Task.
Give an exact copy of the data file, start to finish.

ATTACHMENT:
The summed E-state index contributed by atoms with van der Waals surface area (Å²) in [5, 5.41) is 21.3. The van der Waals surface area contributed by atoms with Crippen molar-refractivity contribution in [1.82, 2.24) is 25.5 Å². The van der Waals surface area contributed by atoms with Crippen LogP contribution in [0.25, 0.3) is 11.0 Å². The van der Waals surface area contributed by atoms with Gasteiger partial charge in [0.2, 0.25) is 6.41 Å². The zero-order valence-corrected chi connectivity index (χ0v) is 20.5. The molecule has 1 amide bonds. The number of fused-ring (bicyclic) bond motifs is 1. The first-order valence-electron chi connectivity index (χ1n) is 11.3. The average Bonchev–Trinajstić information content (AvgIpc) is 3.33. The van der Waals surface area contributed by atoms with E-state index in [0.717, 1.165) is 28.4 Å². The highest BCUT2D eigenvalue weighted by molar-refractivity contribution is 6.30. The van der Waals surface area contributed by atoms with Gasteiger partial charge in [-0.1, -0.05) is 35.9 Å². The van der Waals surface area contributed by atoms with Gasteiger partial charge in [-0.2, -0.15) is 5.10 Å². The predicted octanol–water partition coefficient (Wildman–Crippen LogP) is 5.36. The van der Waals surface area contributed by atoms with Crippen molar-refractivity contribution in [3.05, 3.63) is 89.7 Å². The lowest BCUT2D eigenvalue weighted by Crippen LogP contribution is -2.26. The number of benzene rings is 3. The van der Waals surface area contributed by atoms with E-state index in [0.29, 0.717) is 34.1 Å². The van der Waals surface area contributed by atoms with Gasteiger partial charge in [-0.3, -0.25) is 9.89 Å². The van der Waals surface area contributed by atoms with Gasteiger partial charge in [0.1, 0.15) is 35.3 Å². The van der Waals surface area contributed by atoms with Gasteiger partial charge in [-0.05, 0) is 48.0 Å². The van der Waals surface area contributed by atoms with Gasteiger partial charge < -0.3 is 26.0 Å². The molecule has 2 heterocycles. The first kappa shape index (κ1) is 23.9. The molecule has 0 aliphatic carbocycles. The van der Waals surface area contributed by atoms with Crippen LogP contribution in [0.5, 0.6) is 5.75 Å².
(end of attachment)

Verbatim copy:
The summed E-state index contributed by atoms with van der Waals surface area (Å²) in [5, 5.41) is 21.3. The van der Waals surface area contributed by atoms with Crippen molar-refractivity contribution in [1.82, 2.24) is 25.5 Å². The van der Waals surface area contributed by atoms with Crippen LogP contribution in [0.25, 0.3) is 11.0 Å². The van der Waals surface area contributed by atoms with Gasteiger partial charge in [0.2, 0.25) is 6.41 Å². The zero-order valence-corrected chi connectivity index (χ0v) is 20.5. The molecule has 1 amide bonds. The number of fused-ring (bicyclic) bond motifs is 1. The first-order valence-electron chi connectivity index (χ1n) is 11.3. The average Bonchev–Trinajstić information content (AvgIpc) is 3.33. The van der Waals surface area contributed by atoms with E-state index in [0.717, 1.165) is 28.4 Å². The highest BCUT2D eigenvalue weighted by molar-refractivity contribution is 6.30. The van der Waals surface area contributed by atoms with Gasteiger partial charge in [-0.1, -0.05) is 35.9 Å². The van der Waals surface area contributed by atoms with Gasteiger partial charge in [-0.2, -0.15) is 5.10 Å². The predicted octanol–water partition coefficient (Wildman–Crippen LogP) is 5.36. The van der Waals surface area contributed by atoms with Crippen molar-refractivity contribution in [3.05, 3.63) is 89.7 Å². The lowest BCUT2D eigenvalue weighted by Crippen LogP contribution is -2.26. The number of benzene rings is 3. The van der Waals surface area contributed by atoms with E-state index in [0.29, 0.717) is 34.1 Å². The van der Waals surface area contributed by atoms with Gasteiger partial charge in [-0.3, -0.25) is 9.89 Å². The van der Waals surface area contributed by atoms with Gasteiger partial charge in [0.1, 0.15) is 35.3 Å². The van der Waals surface area contributed by atoms with Gasteiger partial charge in [-0.05, 0) is 48.0 Å². The van der Waals surface area contributed by atoms with Gasteiger partial charge < -0.3 is 26.0 Å². The molecule has 2 heterocycles. The first kappa shape index (κ1) is 23.9. The molecule has 0 aliphatic carbocycles. The van der Waals surface area contributed by atoms with Crippen LogP contribution in [0.5, 0.6) is 5.75 Å².